- Accumulated issues with no path to resolution. It is common that during the course of a project, we capture and determine a path to resolution for issues. This path can sometimes involve an escalation to a higher level of leadership. However, if the project has incurred multiple issues where a path to resolution cannot be determined, it has reached a point where these issues will impair both current and upcoming project activities.
- Unstaffed key or multiple roles. We're all challenged to find the right level and skill fit of resources for our project teams in a timely manner. For some specialized skills, it may take weeks to find the right kind of resource, which is why many project managers now build staffing lead time into their project plans. But when a project has either key or multiple roles unfilled, typically three to four weeks beyond their planned staffing date, it will start to cause a drag on the project. This drag occurs from tasks that are due to start with no resources available to do the work.
- Lack of sponsorship. I have experienced unplanned exits of project sponsors for a variety of different reasons. I have also experienced project sponsors that are not willing to sponsor anything about a project. In both of these cases, you need to find a new project sponsor, fast. Without a sponsor, a project will not have the key decision-maker needed to guide its long-term course. While the typical remedy is just to keep working on the project, an unfilled sponsor role is setting your project up for a lack of attention and visibility within an organization -- and ultimate failure.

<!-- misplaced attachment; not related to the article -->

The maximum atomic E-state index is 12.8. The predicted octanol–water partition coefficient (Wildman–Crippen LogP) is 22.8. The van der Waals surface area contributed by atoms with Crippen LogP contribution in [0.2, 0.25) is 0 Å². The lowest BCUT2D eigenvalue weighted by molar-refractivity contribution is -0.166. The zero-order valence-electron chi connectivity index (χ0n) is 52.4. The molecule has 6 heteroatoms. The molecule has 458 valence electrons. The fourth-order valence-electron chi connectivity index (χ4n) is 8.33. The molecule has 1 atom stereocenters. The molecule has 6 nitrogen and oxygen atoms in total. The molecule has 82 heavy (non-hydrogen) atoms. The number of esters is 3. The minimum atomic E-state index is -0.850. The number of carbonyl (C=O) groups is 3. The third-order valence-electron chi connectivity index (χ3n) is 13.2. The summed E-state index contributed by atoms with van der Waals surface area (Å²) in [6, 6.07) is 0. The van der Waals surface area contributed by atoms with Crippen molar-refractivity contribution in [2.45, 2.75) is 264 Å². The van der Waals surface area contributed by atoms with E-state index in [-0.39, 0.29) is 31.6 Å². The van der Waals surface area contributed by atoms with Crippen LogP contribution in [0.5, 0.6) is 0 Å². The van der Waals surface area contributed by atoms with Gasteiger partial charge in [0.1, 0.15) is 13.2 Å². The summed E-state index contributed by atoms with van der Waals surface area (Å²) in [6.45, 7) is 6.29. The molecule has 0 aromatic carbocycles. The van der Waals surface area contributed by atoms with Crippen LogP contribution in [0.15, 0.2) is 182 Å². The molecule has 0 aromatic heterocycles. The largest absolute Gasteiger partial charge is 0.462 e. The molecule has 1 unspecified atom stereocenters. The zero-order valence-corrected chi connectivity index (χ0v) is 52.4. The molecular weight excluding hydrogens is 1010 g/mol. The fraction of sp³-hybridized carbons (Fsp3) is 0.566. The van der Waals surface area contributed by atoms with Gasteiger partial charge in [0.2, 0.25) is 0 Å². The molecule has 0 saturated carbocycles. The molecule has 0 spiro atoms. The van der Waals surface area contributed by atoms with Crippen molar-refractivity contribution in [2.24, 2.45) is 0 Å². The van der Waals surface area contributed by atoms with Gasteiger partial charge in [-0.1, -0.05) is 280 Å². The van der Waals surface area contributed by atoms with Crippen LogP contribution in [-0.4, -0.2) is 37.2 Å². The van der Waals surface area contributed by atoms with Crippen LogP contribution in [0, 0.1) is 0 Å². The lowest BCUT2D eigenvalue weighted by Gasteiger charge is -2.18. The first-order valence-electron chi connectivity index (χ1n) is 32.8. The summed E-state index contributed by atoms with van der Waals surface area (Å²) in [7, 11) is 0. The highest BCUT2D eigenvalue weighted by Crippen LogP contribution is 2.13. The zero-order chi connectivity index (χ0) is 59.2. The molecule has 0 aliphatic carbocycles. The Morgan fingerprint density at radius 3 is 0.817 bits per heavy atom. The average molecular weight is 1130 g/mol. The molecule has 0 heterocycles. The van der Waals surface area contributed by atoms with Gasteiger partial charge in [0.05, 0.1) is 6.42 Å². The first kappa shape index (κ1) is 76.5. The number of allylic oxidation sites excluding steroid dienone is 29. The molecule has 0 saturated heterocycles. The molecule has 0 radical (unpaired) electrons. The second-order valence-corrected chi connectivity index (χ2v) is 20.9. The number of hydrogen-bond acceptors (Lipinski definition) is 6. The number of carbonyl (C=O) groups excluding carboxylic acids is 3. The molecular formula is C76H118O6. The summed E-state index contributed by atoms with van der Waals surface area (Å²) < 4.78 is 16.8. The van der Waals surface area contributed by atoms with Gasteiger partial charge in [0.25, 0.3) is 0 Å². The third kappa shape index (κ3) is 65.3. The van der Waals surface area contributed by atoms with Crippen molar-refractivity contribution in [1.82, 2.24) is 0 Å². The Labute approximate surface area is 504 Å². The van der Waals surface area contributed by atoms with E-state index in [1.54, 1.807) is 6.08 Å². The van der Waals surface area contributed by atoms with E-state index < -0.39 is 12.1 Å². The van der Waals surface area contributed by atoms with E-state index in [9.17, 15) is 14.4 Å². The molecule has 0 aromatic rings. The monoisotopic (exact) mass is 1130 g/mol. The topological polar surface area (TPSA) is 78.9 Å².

- Unclear or fluctuating success criteria. A project must have a clearly understood set of success criteria. However, changes in project sponsorship, business conditions and other internal/external factors can sometimes cause major changes in the success factors of a project. If any of the success criteria change, it is a good time to pause the project. Based on the new success criteria, work with the project leadership team to re-plan the activities, schedule, resources and budget for the project.
4 Signs to Pull Over and Stop a Project
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